A guide to switching your mortgage

Your mortgage is likely to be your biggest financial commitment, which is why it makes sense to regularly review your current mortgage deal to make sure it’s still right for you. In a highly competitive market, switching your mortgage deal could save you money as well as reduce the outstanding term of your mortgage.

When should I switch my mortgage?

When your current deal ends

If you’ve taken out a discount or fixed rate mortgage deal, there’s likely to be an initial rate, lasting around two years on average. After this time, your rate will change, usually to your lender’s standard variable interest rate.

Changing your mortgage when your current deal ends may not be the best option, especially if the standard variable rate is currently very low, but it makes sense to weigh up the options available to you at this point, if not before.

During your current deal

The most common time to switch is when your current mortgage deal is coming to an end, although many providers will allow you to move mid-deal too.

For example, if you have a tracker mortgage, you may be able to switch to a fixed mortgage before the end of the deal without paying early repayment charges. If your circumstances have changed and you need to budget carefully, a fixed-rate mortgage will give you the benefit of knowing what you’ll pay each month.

On the other hand, you may want to move from a fixed rate to a variable rate or tracker mortgage. This might suit you if the rates are currently more competitive than your current deal and if you can afford to be flexible with your monthly payments in the event of interest rates increasing.

Don't forget the fees

Remember that a mortgage is not just about the interest rate figure. If you’re thinking of switching your mortgage, you should also take into account the fees and charges you might incur when choosing a new product. Depending on the lender and product, these fees may be waived but it’s best to do your calculations first before making the switch. Here are some of the things you need to bear in mind when deciding to switch or not:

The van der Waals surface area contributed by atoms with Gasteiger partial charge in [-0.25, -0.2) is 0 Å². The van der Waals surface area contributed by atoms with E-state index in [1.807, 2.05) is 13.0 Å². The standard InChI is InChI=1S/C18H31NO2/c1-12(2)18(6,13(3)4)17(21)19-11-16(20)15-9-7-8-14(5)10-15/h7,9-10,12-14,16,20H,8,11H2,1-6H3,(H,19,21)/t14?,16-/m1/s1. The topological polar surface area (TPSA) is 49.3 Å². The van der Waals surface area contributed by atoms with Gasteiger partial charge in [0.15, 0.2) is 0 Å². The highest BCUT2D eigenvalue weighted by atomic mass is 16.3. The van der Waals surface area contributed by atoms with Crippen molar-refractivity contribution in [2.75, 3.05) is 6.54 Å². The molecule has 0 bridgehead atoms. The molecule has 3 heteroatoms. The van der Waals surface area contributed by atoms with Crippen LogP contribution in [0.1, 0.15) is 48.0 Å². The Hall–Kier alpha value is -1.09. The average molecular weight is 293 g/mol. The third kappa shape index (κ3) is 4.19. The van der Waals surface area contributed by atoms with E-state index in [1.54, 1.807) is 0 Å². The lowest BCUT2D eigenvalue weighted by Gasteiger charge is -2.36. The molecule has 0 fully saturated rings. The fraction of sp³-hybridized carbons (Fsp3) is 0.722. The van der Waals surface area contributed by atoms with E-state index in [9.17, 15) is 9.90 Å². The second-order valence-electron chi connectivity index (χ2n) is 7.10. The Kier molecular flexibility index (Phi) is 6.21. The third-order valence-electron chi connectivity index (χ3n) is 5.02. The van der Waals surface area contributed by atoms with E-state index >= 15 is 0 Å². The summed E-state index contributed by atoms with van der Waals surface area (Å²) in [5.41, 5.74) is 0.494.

Booking fee – this is the charge a bank or building society may put on a product to secure the rate of a mortgage. Sometimes referred to as the application fee, the usual cost typically ranges from £100-£500.

Valuation fee – the mortgage lender will assess the value of the property to establish any changes in the price of the property. According to its value, this can be anywhere from £150 up to £1,500.  Again, this fee may be changed depending on the lender and product.

Early repayment charges – if you come out of your present mortgage deal before it ends, you may have to pay an early repayment charge which, in most cases, is a percentage of the loan. For a rundown on all fees and charges you could incur go to our Fees and costs explained guide.

Speak to your mortgage adviser

We realise that making your mind up about switching is a big decision, which is why it’s always a good idea to speak to a mortgage adviser before doing so. They will help you look at your various options, especially if your existing mortgage deal is coming to an end. You can find further information about how we can help by going to our ‘How to apply’ page on the West Brom website.